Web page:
It is really important you are able to share your views and participate in the review process. Your child's wishes and feelings must be taken into account during annual review. Your child or young person might find it difficult to share these, we have some resources and links at the end of this section.
What to think about when preparing for the review meeting:
- What progress has your child made towards the outcomes in their plan?
- If your child has not made progress in some areas, what do you think needs to change? Are new strategies of support needed, or perhaps some new advice?
- Is the learning setting still appropriate?
- Have there been any new assessments or observations?
- Have any new needs been identified?
- Have any of the outcomes been achieved?
Meeting and discussing
The review meeting must focus on progress towards the outcomes laid out in the plan, whether they remain appropriate and what changes might be needed.
Interim targets should be reviewed and new targets set for the coming year. You will be able to propose any changes you would like to see made to the plan, for example with the support that is provided or with the outcomes themselves.
After the meeting
Following the meeting the review paperwork will be circulated to you, the local authority and anybody else that attended the meeting, within two weeks. This report must include recommendations on any amendments required to the plan and highlight any areas of disagreement.
You can contact the Family Services Team at the local authority after the meeting, perhaps if you spot something incorrect or missing from the report circulated, or if you have additional information you would like them to consider.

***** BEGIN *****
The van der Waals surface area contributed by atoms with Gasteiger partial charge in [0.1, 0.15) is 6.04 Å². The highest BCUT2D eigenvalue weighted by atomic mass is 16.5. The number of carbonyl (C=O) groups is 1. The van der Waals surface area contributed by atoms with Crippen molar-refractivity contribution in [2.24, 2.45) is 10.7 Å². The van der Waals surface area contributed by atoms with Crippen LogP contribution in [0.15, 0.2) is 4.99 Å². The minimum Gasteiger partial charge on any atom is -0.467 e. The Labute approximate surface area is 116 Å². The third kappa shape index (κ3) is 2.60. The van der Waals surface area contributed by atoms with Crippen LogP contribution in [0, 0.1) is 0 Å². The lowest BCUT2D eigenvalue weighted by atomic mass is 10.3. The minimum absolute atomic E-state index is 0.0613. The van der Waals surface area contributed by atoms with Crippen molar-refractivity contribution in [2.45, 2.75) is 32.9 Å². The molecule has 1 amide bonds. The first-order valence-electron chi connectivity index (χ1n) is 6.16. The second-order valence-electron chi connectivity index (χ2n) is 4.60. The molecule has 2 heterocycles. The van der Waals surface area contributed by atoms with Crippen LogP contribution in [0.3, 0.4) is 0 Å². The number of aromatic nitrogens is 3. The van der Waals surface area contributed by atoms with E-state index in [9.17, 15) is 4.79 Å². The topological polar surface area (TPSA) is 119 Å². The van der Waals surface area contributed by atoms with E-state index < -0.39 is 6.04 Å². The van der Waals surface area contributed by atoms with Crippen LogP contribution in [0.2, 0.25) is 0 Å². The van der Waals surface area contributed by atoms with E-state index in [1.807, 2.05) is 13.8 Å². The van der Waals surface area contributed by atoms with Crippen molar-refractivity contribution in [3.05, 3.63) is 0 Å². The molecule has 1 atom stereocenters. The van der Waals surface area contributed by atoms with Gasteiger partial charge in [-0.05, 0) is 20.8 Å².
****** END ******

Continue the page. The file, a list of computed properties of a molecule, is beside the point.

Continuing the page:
What happens next?
The local authority will then review the paperwork and make one of three decisions:
- to leave the plan unchanged
- to amend the plan
- to cease the plan
An EHC plan will only cease for example, where the outcomes have all been achieved, where the young person does not want to continue in further education or training (will cease if a young person goes to University) or where they are over the age of 25.
They have 4 weeks from the date of the Annual Review meeting to let you know their decision.
If they decide to amend the plan, they should start the process without delay.
You will be sent the original plan plus the proposed amendments. You will have 15 calendar days to respond or comment on the amendments and you will also be asked to request a particular school to be named in the plan. You can request a meeting with your Family Services Co-ordinator to discuss the proposed changes. See our information 'how can I get the most out of my plan'
Within 8 weeks of sending the proposed amendments, the local authority must issue an amended plan, or let you know they have decided not to amend the plan after all.
LA writes to school, health and social care with names of pupils needing review that term. States which reviews will focus on transition and preparation for adulthood
|At least 2 weeks before start of each term|
|Head teacher / Post-16 lead* invites parents and professionals to the review meeting and asks for written advice & also seeks parent & pupil views|